For now, it should look somewhat like this:

As a build step, I chose the Qt-specific "qmake && make && make check" (see the example below). In general, any command that returns 0 on success and something else upon failure is fine here.


As build trigger, let's just poll every 10 minutes by configuring the crontab-style "Schedule" field as depicted below. In a more advanced setting you might want to trigger builds based on git hooks.


Now, click "Add a post-build action" and choose "Git Publisher" to merge the changes back to master if and only if they succeed (I was following the Jenkins GIT plugin site here). The added steps look like this in my project:

Note: In order for the check to work, nobody should push to master directly. In a real-world example you would probably enforce this and only let the Jenkins user push to the master branch. Instead of master, you could do e.g. "git push origin HEAD:refs/heads/myChange".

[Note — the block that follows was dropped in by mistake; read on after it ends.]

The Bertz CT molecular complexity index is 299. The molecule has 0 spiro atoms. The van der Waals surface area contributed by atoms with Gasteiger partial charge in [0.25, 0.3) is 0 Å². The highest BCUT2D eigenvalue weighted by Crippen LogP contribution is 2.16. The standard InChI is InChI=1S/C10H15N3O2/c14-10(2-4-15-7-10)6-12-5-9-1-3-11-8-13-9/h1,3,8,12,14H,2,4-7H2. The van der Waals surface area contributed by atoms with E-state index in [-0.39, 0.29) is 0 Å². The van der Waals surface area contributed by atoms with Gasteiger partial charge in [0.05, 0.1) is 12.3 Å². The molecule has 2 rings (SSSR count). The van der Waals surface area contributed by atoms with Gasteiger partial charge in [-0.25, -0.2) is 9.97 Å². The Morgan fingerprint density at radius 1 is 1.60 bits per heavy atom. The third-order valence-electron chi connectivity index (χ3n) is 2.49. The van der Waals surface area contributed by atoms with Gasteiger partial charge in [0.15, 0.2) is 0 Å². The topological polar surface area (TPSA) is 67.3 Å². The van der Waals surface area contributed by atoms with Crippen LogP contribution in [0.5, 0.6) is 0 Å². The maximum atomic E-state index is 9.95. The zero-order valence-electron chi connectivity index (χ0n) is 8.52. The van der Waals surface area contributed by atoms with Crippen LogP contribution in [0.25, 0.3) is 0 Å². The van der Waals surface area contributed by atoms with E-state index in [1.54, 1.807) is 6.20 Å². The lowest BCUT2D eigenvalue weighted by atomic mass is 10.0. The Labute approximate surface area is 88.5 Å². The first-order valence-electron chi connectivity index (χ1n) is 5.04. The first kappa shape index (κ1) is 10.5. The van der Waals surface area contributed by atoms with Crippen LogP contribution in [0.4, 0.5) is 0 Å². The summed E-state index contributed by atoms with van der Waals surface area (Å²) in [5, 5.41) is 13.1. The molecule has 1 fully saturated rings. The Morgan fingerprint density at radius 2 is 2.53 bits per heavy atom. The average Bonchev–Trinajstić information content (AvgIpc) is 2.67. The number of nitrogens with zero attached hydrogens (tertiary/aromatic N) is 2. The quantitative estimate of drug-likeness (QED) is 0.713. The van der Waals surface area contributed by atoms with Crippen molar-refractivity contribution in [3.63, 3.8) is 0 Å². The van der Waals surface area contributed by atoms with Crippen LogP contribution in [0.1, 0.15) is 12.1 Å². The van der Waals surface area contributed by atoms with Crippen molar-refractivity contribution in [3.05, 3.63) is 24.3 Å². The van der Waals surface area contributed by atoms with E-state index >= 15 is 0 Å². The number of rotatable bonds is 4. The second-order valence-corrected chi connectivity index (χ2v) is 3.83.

Your Jenkins setup is now ready.

Sample Qt project

Imagine this minimal C++ class:

class MyClass { public: MyClass() { } int myInt() const { return 0; } };

The project comes with a Qt auto test for the class above:

#include <QtCore> #include <QtTest> #include "../src/myclass.h" class test_MyClass : public QObject { Q_OBJECT private slots: void myInt(); };

void test_MyClass::myInt()

{

MyClass myClass;

QCOMPARE(myClass.myInt(), 0);

}

QTEST_GUILESS_MAIN(test_MyClass)

#include "test_myclass.moc"

The test.pro file looks like this:

TEMPLATE = app TARGET = test INCLUDEPATH += . QT = core testlib CONFIG += testcase # Input HEADERS += ../src/myclass.h SOURCES += test_myclass.cpp

The "CONFIG += testcase" directive allows us to run all auto tests via "make check". So we can easily build and test our project via "qmake && make && make check".